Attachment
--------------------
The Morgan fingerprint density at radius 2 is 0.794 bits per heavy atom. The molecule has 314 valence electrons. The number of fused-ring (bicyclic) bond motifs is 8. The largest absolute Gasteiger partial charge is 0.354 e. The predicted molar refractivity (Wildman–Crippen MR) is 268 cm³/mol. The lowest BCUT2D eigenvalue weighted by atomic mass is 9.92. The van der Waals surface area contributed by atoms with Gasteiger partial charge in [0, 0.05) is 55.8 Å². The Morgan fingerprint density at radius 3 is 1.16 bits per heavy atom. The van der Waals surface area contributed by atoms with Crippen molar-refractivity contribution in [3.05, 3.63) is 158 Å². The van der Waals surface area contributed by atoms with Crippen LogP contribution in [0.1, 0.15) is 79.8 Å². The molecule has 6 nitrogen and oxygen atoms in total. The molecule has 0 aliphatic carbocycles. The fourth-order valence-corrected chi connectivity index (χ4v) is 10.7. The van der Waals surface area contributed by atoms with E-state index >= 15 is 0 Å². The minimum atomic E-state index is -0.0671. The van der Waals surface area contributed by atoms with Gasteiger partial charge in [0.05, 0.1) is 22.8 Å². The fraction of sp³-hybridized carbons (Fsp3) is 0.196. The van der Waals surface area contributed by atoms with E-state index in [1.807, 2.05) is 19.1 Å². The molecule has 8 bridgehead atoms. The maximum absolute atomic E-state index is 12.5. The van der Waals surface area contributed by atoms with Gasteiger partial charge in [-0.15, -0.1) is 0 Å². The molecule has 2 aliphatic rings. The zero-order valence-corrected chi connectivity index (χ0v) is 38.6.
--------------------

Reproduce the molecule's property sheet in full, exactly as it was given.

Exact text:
The Morgan fingerprint density at radius 2 is 0.794 bits per heavy atom. The molecule has 314 valence electrons. The number of fused-ring (bicyclic) bond motifs is 8. The largest absolute Gasteiger partial charge is 0.354 e. The predicted molar refractivity (Wildman–Crippen MR) is 268 cm³/mol. The lowest BCUT2D eigenvalue weighted by atomic mass is 9.92. The van der Waals surface area contributed by atoms with Gasteiger partial charge in [0, 0.05) is 55.8 Å². The Morgan fingerprint density at radius 3 is 1.16 bits per heavy atom. The van der Waals surface area contributed by atoms with Crippen molar-refractivity contribution in [3.05, 3.63) is 158 Å². The van der Waals surface area contributed by atoms with Crippen LogP contribution in [0.1, 0.15) is 79.8 Å². The molecule has 6 nitrogen and oxygen atoms in total. The molecule has 0 aliphatic carbocycles. The fourth-order valence-corrected chi connectivity index (χ4v) is 10.7. The van der Waals surface area contributed by atoms with E-state index >= 15 is 0 Å². The minimum atomic E-state index is -0.0671. The van der Waals surface area contributed by atoms with Gasteiger partial charge in [0.05, 0.1) is 22.8 Å². The fraction of sp³-hybridized carbons (Fsp3) is 0.196. The van der Waals surface area contributed by atoms with E-state index in [1.807, 2.05) is 19.1 Å². The molecule has 8 bridgehead atoms. The maximum absolute atomic E-state index is 12.5. The van der Waals surface area contributed by atoms with Gasteiger partial charge in [-0.15, -0.1) is 0 Å². The molecule has 2 aliphatic rings. The zero-order valence-corrected chi connectivity index (χ0v) is 38.6.